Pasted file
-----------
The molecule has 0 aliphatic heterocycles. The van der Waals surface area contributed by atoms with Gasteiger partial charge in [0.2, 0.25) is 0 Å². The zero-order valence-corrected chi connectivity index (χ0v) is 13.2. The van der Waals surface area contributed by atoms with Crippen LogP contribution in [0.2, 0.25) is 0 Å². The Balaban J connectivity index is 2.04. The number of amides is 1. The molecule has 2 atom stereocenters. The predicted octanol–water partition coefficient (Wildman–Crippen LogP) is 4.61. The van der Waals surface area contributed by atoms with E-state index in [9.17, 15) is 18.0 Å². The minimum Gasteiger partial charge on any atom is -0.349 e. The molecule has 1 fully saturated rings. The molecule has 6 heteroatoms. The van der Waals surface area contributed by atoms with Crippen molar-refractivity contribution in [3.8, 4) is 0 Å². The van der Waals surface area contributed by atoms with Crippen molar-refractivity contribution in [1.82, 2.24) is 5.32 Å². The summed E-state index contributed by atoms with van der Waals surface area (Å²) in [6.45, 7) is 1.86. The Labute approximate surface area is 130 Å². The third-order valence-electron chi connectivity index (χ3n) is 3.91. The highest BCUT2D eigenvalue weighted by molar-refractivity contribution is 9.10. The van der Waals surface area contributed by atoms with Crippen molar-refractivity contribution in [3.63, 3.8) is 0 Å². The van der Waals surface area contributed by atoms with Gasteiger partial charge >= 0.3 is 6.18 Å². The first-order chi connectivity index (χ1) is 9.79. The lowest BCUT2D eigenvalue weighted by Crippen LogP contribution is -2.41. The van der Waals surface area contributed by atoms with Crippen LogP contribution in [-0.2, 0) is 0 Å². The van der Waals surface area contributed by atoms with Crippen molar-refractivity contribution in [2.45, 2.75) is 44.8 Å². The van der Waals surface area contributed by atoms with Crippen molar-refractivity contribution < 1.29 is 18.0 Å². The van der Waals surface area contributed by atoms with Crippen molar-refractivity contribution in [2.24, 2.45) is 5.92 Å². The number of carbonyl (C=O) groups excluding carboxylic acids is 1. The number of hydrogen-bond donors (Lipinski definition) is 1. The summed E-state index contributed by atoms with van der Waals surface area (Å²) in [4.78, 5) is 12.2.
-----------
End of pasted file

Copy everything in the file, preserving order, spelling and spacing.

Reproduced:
The molecule has 0 aliphatic heterocycles. The van der Waals surface area contributed by atoms with Gasteiger partial charge in [0.2, 0.25) is 0 Å². The zero-order valence-corrected chi connectivity index (χ0v) is 13.2. The van der Waals surface area contributed by atoms with Crippen LogP contribution in [0.2, 0.25) is 0 Å². The Balaban J connectivity index is 2.04. The number of amides is 1. The molecule has 2 atom stereocenters. The predicted octanol–water partition coefficient (Wildman–Crippen LogP) is 4.61. The van der Waals surface area contributed by atoms with E-state index in [9.17, 15) is 18.0 Å². The minimum Gasteiger partial charge on any atom is -0.349 e. The molecule has 1 fully saturated rings. The molecule has 6 heteroatoms. The van der Waals surface area contributed by atoms with Crippen molar-refractivity contribution in [3.8, 4) is 0 Å². The van der Waals surface area contributed by atoms with Crippen molar-refractivity contribution in [1.82, 2.24) is 5.32 Å². The summed E-state index contributed by atoms with van der Waals surface area (Å²) in [6.45, 7) is 1.86. The Labute approximate surface area is 130 Å². The third-order valence-electron chi connectivity index (χ3n) is 3.91. The highest BCUT2D eigenvalue weighted by molar-refractivity contribution is 9.10. The van der Waals surface area contributed by atoms with Crippen molar-refractivity contribution in [3.63, 3.8) is 0 Å². The van der Waals surface area contributed by atoms with Gasteiger partial charge >= 0.3 is 6.18 Å². The first-order chi connectivity index (χ1) is 9.79. The lowest BCUT2D eigenvalue weighted by Crippen LogP contribution is -2.41. The van der Waals surface area contributed by atoms with Crippen LogP contribution in [-0.2, 0) is 0 Å². The van der Waals surface area contributed by atoms with Crippen molar-refractivity contribution in [2.45, 2.75) is 44.8 Å². The van der Waals surface area contributed by atoms with Crippen molar-refractivity contribution < 1.29 is 18.0 Å². The van der Waals surface area contributed by atoms with Crippen molar-refractivity contribution in [2.24, 2.45) is 5.92 Å². The number of carbonyl (C=O) groups excluding carboxylic acids is 1. The number of hydrogen-bond donors (Lipinski definition) is 1. The summed E-state index contributed by atoms with van der Waals surface area (Å²) in [4.78, 5) is 12.2.